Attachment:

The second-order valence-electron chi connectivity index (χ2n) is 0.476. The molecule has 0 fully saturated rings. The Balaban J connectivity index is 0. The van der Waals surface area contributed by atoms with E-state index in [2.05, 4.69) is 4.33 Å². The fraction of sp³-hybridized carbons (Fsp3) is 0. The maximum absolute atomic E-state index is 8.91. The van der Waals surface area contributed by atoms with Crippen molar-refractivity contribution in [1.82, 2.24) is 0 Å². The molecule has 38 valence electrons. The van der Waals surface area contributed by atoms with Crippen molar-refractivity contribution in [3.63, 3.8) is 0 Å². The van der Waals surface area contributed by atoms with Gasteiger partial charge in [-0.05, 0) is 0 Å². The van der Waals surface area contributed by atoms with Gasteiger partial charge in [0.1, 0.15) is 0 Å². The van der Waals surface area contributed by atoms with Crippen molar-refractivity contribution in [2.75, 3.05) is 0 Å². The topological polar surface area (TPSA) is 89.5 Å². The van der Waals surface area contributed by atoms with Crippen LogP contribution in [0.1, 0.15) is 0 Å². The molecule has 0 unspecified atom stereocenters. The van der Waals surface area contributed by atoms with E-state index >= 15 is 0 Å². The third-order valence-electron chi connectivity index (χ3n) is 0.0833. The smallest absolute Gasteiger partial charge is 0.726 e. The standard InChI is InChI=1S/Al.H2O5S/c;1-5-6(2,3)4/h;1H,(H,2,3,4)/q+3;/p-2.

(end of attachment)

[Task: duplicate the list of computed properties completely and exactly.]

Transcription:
The second-order valence-electron chi connectivity index (χ2n) is 0.476. The molecule has 0 fully saturated rings. The Balaban J connectivity index is 0. The van der Waals surface area contributed by atoms with E-state index in [2.05, 4.69) is 4.33 Å². The fraction of sp³-hybridized carbons (Fsp3) is 0. The maximum absolute atomic E-state index is 8.91. The van der Waals surface area contributed by atoms with Crippen molar-refractivity contribution in [1.82, 2.24) is 0 Å². The molecule has 38 valence electrons. The van der Waals surface area contributed by atoms with Crippen molar-refractivity contribution in [3.63, 3.8) is 0 Å². The van der Waals surface area contributed by atoms with Gasteiger partial charge in [-0.05, 0) is 0 Å². The van der Waals surface area contributed by atoms with Gasteiger partial charge in [0.1, 0.15) is 0 Å². The van der Waals surface area contributed by atoms with Crippen molar-refractivity contribution in [2.75, 3.05) is 0 Å². The topological polar surface area (TPSA) is 89.5 Å². The van der Waals surface area contributed by atoms with Crippen LogP contribution in [0.1, 0.15) is 0 Å². The molecule has 0 unspecified atom stereocenters. The van der Waals surface area contributed by atoms with E-state index >= 15 is 0 Å². The third-order valence-electron chi connectivity index (χ3n) is 0.0833. The smallest absolute Gasteiger partial charge is 0.726 e. The standard InChI is InChI=1S/Al.H2O5S/c;1-5-6(2,3)4/h;1H,(H,2,3,4)/q+3;/p-2.